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Date: Thu, 13 Feb 2020 21:48:48 -0600
From: (Eric W. Biederman)
To: Al Viro <>
Cc: Linus Torvalds <>,  LKML <>,  Kernel Hardening <>,  Linux API <>,  Linux FS Devel <>,  Linux Security Module <>,  Akinobu Mita <>,  Alexey Dobriyan <>,  Andrew Morton <>,  Andy Lutomirski <>,  Daniel Micay <>,  Djalal Harouni <>,  "Dmitry V . Levin" <>,  Greg Kroah-Hartman <>,  Ingo Molnar <>,  "J . Bruce Fields" <>,  Jeff Layton <>,  Jonathan Corbet <>,  Kees Cook <>,  Oleg Nesterov <>,  Solar Designer <>
Subject: Re: [PATCH v8 07/11] proc: flush task dcache entries from all procfs instances

Al Viro <> writes:

> On Wed, Feb 12, 2020 at 10:37:52PM -0600, Eric W. Biederman wrote:
>> I think I have an alternate idea that could work.  Add some extra code
>> into proc_task_readdir, that would look for dentries that no longer
>> point to tasks and d_invalidate them.  With the same logic probably
>> being called from a few more places as well like proc_pid_readdir,
>> proc_task_lookup, and proc_pid_lookup.
>> We could even optimize it and have a process died flag we set in the
>> superblock.
>> That would would batch up the freeing work until the next time someone
>> reads from proc in a way that would create more dentries.  So it would
>> prevent dentries from reaped zombies from growing without bound.
>> Hmm.  Given the existence of proc_fill_cache it would really be a good
>> idea if readdir and lookup performed some of the freeing work as well.
>> As on readdir we always populate the dcache for all of the directory
>> entries.
> First of all, that won't do a damn thing when nobody is accessing
> given superblock.  What's more, readdir in root of that procfs instance
> is not enough - you need it in task/ of group leader.

It should give a rough bound on the number of stale dentries a
superblock can have.  The same basic concept has been used very
successfully in many incremental garbage collectors.  In those malloc
(or the equivalent) does a finite amount of garbage collection work to
roughly balance out the amount of memory allocated.  I am proposing
something similar for proc instances.

Further if no one is accessing a superblock we don't have a problem

> What I don't understand is the insistence on getting those dentries
> via dcache lookups.  _IF_ we are willing to live with cacheline
> contention (on ->d_lock of root dentry, if nothing else), why not
> do the following:

No insistence from this side.

I was not seeing atomic_inc_not_zero(sb->s_active) from rcu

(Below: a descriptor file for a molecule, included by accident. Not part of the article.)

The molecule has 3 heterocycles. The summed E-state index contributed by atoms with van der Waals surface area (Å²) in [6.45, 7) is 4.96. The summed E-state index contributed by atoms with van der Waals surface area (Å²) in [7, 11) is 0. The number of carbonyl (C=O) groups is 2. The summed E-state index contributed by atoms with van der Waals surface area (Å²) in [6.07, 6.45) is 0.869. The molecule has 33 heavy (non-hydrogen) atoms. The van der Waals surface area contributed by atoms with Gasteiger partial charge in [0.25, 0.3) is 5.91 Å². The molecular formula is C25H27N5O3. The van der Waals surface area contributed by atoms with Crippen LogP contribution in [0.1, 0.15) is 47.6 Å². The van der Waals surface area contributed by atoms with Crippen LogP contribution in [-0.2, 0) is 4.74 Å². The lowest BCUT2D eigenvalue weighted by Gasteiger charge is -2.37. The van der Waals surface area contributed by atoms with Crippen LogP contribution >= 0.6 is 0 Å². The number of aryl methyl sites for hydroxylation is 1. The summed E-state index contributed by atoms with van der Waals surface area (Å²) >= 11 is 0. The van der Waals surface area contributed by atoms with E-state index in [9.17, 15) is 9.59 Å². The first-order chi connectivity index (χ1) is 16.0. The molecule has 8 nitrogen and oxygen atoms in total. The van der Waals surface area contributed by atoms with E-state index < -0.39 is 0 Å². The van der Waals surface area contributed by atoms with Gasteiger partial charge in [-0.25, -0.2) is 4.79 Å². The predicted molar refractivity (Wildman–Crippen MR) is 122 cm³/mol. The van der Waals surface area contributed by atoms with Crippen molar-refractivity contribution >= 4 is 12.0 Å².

context as option earlier.  But it is an option.

> 	* put all dentries of such directories ([0-9]* and [0-9]*/task/*)
> into a list anchored in task_struct; have non-counting reference to
> task_struct stored in them (might simplify part of get_proc_task() users,
> BTW - avoids pid-to-task_struct lookups if we have a dentry and not just
> the inode; many callers do)
> 	* have ->d_release() remove from it (protecting per-task_struct lock
> nested outside of all ->d_lock)
> 	* on exit:
> 	lock the (per-task_struct) list
> 	while list is non-empty
> 		pick the first dentry
> 		remove from the list
> 		sb = dentry->d_sb
> 		try to bump sb->s_active (if non-zero, that is).
> 		if failed
> 			continue // move on to the next one - nothing to do here
> 		grab ->d_lock
> 		res = handle_it(dentry, &temp_list)
> 		drop ->d_lock
> 		unlock the list
> 		if (!list_empty(&temp_list))
> 			shrink_dentry_list(&temp_list)
> 		if (res)
> 			d_invalidate(dentry)
> 			dput(dentry)
> 		deactivate_super(sb)
> 		lock the list
> 	unlock the list
> handle_it(dentry, temp_list) // ->d_lock held; that one should be in dcache.c
> 	if ->d_count is negative // unlikely
> 		return 0;
> 	if ->d_count is positive,
> 		increment ->d_count
> 		return 1;
> 	// OK, it's still alive, but ->d_count is 0
> 	__d_drop	// equivalent of d_invalidate in this case
> 	if not on a shrink list // otherwise it's not our headache
> 		if on lru list
> 			d_lru_del
> 		d_shrink_add dentry to temp_list
> 	return 0;
> And yeah, that'll dirty ->s_active for each procfs superblock that
> has dentry for our process present in dcache.  On exit()...

I would thread the whole thing through the proc_inode instead of coming
up with a new allocation per dentry so an extra memory allocation isn't
needed.  We already have i_dentry.  So going from the vfs_inode to
the dentry is trivial.

But truthfully I don't like proc_flush_task.

The problem is that proc_flush_task is a layering violation and magic
code that pretty much no one understands.  We have some very weird
cases where dput or d_invalidate wound up triggering ext3 code.  It has
been fixed for a long time now, but it wasy crazy weird unexpected

Al your logic above just feels very clever, and like many pieces of the
kernel have to know how other pieces of the kernel work.  If we can find
something stupid and simple that also solves the problem I would be much
happier.   Than anyone could understand and fix it if something goes


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